Main Line fiasco: did Cameron know before Cabinet reshuffle?
Labour is pressing the PM to 'come clean' on why three Tory ministers were moved from transport brief
LABOUR has demanded David Cameron confirm when he was first told about the fiasco over the West Coast Main Line franchise competition. It has been suggested that he knew before last month's Cabinet reshuffle and moved three Conservatives from the Department for Transport in order to prevent their resignations when news of the mess came out.
The Times suggests that Justine Greening, Transport Secretary during the bidding process for the route, "learnt of a potential flaw in the West Coast bid a week before the Cabinet reshuffle on September 4" that saw her posted to the Siberian political wastes of international development.
Greening "called in auditors from PwC to vet figures compiled by DfT officials", who reported back to her successor, Patrick McLoughlin, on Monday this week that the figures didn't add up. The question being posed is if PM David Cameron was apprised of the possibility of a major snafu occurring in transport before the reshuffle.
All three Tories in the department - Greening and ministers Theresa Villiers and Mike Penning - were moved on from their positions in the September reshuffle. "The news raises the question of whether ministers were reshuffled by David Cameron last month in part to save them from resigning," The Guardian reports.
Labour has quickly jumped on this question. The shadow transport secretary Maria Eagle demanded that "the prime minister should come clean on when he knew, and on any connection with the decision to conduct a wholesale clearout of Tory transport ministers before this fiasco became public".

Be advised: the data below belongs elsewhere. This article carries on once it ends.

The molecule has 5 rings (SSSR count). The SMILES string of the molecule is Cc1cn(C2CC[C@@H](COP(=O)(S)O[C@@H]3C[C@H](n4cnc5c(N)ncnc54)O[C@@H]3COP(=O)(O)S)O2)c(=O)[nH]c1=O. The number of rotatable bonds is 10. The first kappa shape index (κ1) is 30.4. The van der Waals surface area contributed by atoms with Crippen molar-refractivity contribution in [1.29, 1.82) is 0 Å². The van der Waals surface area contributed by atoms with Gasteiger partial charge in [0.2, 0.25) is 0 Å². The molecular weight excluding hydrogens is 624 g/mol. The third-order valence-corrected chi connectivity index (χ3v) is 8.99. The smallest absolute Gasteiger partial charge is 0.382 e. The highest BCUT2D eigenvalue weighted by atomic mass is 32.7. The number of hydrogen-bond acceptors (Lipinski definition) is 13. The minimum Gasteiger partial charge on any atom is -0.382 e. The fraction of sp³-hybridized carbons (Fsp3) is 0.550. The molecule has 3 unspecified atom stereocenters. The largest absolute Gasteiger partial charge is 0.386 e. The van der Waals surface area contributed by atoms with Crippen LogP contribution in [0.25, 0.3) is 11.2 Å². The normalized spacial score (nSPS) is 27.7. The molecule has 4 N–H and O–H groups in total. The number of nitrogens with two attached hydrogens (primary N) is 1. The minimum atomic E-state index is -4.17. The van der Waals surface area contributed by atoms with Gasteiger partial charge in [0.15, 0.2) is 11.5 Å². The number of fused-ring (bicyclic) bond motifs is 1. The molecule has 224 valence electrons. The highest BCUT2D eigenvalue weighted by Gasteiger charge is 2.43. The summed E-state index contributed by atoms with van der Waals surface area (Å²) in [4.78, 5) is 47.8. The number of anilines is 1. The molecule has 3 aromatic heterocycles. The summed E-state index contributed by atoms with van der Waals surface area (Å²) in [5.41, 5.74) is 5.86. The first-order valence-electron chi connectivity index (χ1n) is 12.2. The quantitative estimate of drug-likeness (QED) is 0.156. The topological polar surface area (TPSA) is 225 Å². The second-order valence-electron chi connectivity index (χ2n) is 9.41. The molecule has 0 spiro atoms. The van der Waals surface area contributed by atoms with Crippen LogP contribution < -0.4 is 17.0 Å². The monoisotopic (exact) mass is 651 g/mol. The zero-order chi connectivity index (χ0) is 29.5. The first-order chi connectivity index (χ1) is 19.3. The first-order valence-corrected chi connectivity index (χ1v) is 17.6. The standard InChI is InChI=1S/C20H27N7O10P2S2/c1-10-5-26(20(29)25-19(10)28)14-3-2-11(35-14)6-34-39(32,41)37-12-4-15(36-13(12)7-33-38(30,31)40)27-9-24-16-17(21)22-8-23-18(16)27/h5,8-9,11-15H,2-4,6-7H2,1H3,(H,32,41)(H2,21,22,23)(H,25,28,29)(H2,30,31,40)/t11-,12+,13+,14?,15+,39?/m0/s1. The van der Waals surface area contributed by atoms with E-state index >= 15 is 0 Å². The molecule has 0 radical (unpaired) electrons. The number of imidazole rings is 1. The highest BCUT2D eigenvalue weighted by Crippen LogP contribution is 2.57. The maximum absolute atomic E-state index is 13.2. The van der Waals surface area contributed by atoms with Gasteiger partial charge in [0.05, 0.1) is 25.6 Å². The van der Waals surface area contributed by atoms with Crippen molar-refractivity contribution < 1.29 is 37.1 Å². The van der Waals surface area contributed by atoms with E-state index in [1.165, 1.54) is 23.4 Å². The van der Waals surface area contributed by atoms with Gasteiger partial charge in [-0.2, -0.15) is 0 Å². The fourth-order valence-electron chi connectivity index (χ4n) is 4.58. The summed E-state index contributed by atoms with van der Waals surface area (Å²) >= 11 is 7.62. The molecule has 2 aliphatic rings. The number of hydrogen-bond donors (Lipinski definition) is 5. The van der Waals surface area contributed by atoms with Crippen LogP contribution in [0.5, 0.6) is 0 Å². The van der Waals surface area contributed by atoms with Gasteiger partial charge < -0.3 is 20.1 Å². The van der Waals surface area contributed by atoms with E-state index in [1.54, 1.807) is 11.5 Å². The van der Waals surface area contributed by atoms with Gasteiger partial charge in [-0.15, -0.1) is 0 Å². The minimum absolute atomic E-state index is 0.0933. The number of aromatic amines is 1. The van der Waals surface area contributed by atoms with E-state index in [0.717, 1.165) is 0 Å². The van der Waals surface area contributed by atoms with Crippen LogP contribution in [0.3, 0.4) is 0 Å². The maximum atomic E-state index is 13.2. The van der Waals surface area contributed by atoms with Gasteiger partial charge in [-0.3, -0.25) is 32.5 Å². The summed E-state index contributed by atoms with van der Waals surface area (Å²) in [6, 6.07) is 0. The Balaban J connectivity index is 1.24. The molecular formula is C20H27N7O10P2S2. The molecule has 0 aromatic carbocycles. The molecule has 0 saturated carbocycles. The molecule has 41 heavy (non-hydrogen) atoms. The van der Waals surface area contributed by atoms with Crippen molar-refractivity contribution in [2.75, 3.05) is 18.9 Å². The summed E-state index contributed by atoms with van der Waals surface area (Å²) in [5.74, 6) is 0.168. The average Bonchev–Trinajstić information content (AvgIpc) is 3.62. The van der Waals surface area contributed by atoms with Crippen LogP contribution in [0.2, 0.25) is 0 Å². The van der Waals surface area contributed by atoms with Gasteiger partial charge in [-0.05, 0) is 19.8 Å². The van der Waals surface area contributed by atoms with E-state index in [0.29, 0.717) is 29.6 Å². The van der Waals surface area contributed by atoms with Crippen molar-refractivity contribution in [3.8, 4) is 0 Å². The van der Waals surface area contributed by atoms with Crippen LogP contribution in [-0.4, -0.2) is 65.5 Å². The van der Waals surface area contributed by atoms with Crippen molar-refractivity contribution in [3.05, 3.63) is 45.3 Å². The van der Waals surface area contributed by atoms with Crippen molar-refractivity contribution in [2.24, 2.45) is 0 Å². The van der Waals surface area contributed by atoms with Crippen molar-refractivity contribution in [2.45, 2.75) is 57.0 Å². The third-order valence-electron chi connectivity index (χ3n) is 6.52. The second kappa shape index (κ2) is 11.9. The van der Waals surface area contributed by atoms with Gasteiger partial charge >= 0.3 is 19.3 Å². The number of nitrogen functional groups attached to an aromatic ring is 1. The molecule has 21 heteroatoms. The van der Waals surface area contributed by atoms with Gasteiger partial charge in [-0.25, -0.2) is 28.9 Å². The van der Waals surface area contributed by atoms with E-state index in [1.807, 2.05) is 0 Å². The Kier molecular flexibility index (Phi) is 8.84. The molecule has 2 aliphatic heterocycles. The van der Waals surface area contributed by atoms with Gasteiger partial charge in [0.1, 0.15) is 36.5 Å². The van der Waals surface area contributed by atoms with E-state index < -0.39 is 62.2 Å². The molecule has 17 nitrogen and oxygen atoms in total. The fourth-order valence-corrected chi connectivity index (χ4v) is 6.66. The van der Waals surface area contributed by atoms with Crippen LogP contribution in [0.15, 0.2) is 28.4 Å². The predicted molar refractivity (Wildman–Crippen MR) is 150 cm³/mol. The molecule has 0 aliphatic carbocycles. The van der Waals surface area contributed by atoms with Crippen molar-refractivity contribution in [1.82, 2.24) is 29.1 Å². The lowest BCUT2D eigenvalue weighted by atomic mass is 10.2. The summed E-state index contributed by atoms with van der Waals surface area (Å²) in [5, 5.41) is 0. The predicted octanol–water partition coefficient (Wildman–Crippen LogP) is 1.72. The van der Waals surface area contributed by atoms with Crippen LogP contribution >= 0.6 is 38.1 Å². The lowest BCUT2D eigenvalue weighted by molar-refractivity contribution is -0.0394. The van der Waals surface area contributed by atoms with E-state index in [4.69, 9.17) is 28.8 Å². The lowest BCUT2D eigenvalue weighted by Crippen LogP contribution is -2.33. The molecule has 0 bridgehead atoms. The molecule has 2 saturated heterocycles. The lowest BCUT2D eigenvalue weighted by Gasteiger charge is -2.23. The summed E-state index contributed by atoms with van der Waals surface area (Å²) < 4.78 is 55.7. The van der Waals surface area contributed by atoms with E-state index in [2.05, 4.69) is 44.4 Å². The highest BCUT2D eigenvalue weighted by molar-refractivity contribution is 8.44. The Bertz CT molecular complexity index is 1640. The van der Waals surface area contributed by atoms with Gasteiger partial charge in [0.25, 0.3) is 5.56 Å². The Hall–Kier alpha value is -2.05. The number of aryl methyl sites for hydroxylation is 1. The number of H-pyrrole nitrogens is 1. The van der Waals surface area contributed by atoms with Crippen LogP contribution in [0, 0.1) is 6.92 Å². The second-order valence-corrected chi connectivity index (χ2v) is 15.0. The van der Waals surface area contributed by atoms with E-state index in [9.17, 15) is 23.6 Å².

The Main Line U-turn has been a godsend for the opposition, with Ed Miliband's remarks on Tuesday about an incompetent Government apparently being proven correct almost instantly. The Labour leader returned to the attack yesterday, calling it a "colossal shambles" and saying the Coalition had made a habit of blaming other people for their mistakes.
"They always find someone to blame. This time it is the civil servants," he said. "When the economy went wrong who did they blame?
They blamed the snow, then they blamed the jubilee, then the royal wedding, then they blamed the eurozone."
With three senior DfT staff suspended yesterday, the Financial Times quotes George Muir, an ex-banker and former senior rail executive, criticising the witch hunt of civil servants. It "deflects from the real problem, which was the franchising reform pushed through by Ms Villiers and Ms Greening", he says.
Muir said one of the ministers "should have sense-checked the bid". Villiers, now Northern Ireland secretary, had been a keen supporter of the new rail franchise system that was introduced in January, one of the most controversial parts of which was the longer terms involved in their operation to encourage companies to take more risk.
The Daily Telegraph focuses on what is going to happen to the three other rail franchises which are set to be awarded over the next
12 months - including the Great Western line from London to the West Country and Wales. Like the West Coast Main Line, it is a lucrative route.
At present the bidding processes are on hold while two urgent reviews are being carried out, the Telegraph says. "There were rumours in Whitehall that the team of officials already running the East Coast Main Line was being prepared to step in to run other franchises if the impasse continues."